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I'll Stand By You audiobook

I'll Stand By You audiobook

a found family prequel novella

⭐⭐⭐⭐⭐200+ 5-star reviews

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Narrated by Maxine Mitchell, JF Harding, Amy McFadden, Ryan Lee Dunlap & Amanda Stribling

Can five friends grow up without growing apart? A combo sequel to Grey's Boston Classics series and prequel to her new Carolina Classics series. It'll take you from the neon, big-haired 1980's into the boho, laidback 1990's.

Book Description

★★★★★ "Oh my stars, I loved this novella! This book has a late 80s/early 90s movie feel a la St. Elmo's Fire mixed with a dash of Mystic Pizza." - Laurie Anne, Goodreads

Can five friends grow up without growing apart?

Summer, 1991: Working at a beachfront hotel in their sleepy southern coastal town gives life-long friends Violet, Danielle, Whitney, Ford and Sully the chance to spend as much time as possible together after college graduation—and before real life begins.

One exceptionally busy night, each of them wrestles with potentially life-changing choices, all while serving guests at a wedding, searching for a lost dog, protecting hatching sea turtles, and managing a love triangle.

Don't miss this combo sequel to Grey's Boston Classics series and prequel to her new Carolina Classics series. It'll take you from the neon, big-haired 1980's into the boho, laidback 1990's.

Look inside


Wrightsford Beach, NC August 31, 1991 9:35 p.m.

AS I POUR myself yet another cup of coffee, I try to remember why I’d thought it was such a good idea to add another job to my already jam-packed summer schedule. Today I woke at 9 a.m. in order to work an eight-hour day at my theater camp job, then had just enough time to change out of the T-shirt and shorts I wear as a counselor and into my Rumrunner Hotel attire—golf shirt and khaki skirt—and drive across town to begin my graveyard shift here at the front desk.

I’d hoped to recreate the summers of our early teen years, for my four best friends and I to spend quality time together before we all focused on finding real jobs in the real world. Like, wouldn’t it be so totally awesome to work together at this hotel after college graduation just like we did after junior high graduation?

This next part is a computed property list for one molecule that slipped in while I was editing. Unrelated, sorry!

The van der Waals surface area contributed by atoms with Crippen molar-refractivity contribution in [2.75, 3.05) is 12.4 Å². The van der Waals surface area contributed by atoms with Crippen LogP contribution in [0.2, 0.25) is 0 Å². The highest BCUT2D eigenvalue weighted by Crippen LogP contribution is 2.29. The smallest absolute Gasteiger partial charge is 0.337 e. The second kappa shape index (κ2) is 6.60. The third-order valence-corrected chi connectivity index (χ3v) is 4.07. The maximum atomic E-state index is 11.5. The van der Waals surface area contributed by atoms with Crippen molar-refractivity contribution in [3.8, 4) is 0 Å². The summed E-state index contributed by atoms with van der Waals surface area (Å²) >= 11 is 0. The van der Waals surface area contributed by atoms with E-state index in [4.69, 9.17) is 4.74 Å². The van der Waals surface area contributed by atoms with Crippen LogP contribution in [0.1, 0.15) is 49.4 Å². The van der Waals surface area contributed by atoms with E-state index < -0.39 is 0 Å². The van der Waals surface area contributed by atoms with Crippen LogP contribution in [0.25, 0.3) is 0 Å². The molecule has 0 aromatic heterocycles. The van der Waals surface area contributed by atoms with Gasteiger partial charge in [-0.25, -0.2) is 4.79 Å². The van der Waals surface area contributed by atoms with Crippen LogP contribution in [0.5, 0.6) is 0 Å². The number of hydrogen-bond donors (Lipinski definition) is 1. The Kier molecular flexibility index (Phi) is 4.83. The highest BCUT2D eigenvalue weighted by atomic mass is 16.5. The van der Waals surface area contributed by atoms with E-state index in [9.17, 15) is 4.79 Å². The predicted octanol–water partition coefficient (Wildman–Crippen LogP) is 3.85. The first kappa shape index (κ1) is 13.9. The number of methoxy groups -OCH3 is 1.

Back when we were fourteen, we thought we’d hit the jackpot when we all scored summer jobs at Wrightsford Beach’s most popular resort. Just like on our favorite TV show, Beverly Hills, 90210, all we had to worry about was how deep we wanted our tans to be and whether to spend our wages on burgers or ice cream.

Unfortunately, just like Melrose Place vis-a-vis 90210, the spin-off hasn’t exactly lived up to the original. For all kinds of reasons.

No time to dwell on that, however, because duty calls in the form of a very handsome, very worried-looking man.

A number of guests are in tuxes because there’s a wedding reception in the ballroom, but I’m 99 percent sure this particular man in a penguin suit is the groom. Pasting on a professional smile, I ask, “Is there something I can do for you, Mr. Smith?”

He seems surprised that I know his name, so I hold up the file. “I’ve got your event details right here, and I recognize you from the bridal party photo shoot. I never forget a face.”

“Oh, well, thanks. I mean, yes, I hope you can help. My dog’s gone missing.”

“Dog?” Pets are allowed at the hotel, but I don’t remember seeing anything about one in residence at the moment.

“We decided at the last minute to bring Ribsy to be our ring bearer.” He drags a hand down his face. “I thought it would make my daughter happy, but if he’s lost, we’ll all be heartbroken.”

Batting curiosity aside—not too many grooms his age have kids old enough to participate in their weddings—I pull out a pad of paper. “I totally understand. You wouldn’t happen to have a photo of him, would you?”

He shakes his head. “Back home in Boston I have plenty, but nothing with me.”

“Okay. Why don’t you give me a description and the last place and time you saw him. I’ll radio the staff to keep an eye out.”

“He’s a pretty typical-looking hound dog, mostly black with a brown face and legs and a few white spots. He’s very friendly. Unfortunately, he’ll follow anybody.” He runs a hand through his hair, mussing it. “Uh, what else?”

“He was in the wedding with you?”

“Right. On the beach.”

“And then what?”

“I took him up to the room and gave him his dinner. I just went up to take him out one last time to do his business, and he wasn’t there.”

A woman in a fifties-style blue dress exits the restrooms. When she notices Mr. Smith, she shifts course away from the ballroom doors and toward us. “Is everything okay, Henry?”

“Hey, Lucy. I hope so. Ribsy’s missing.”

“Oh no.”

“Any ideas?” Turning to me, he explains, “Lucy trains dogs. Lucy, Ms.”—he peers at my name tag—“Davenport has very generously agreed to spread the word.”

I grab a marker and sketch out a “Missing Dog” flyer while they talk. They’re halfway to the ballroom by the time I finish, so I quickly lock up my drawer and trot to catch up with them. “Excuse me, Mr. Smith?”

When he turns, his brow is still creased with worry. “Please, call me Henry.”

We’re not supposed to call guests by their first names, so I just hold up the paper in my hands. “It’s a bit late to knock on doors, but if you like, I can make copies of this and we can put them up.”

He looks like he’s going to protest, but his friend intervenes. “That’s actually a great idea,” she says.

“Okay, then. Thank you. But I’m sure it’s not part of your job description.” He holds out a hand. “I’ll make the copies in your business center and put them up.”

“It’s your wedding night, sir. I’m happy to take care of it.”

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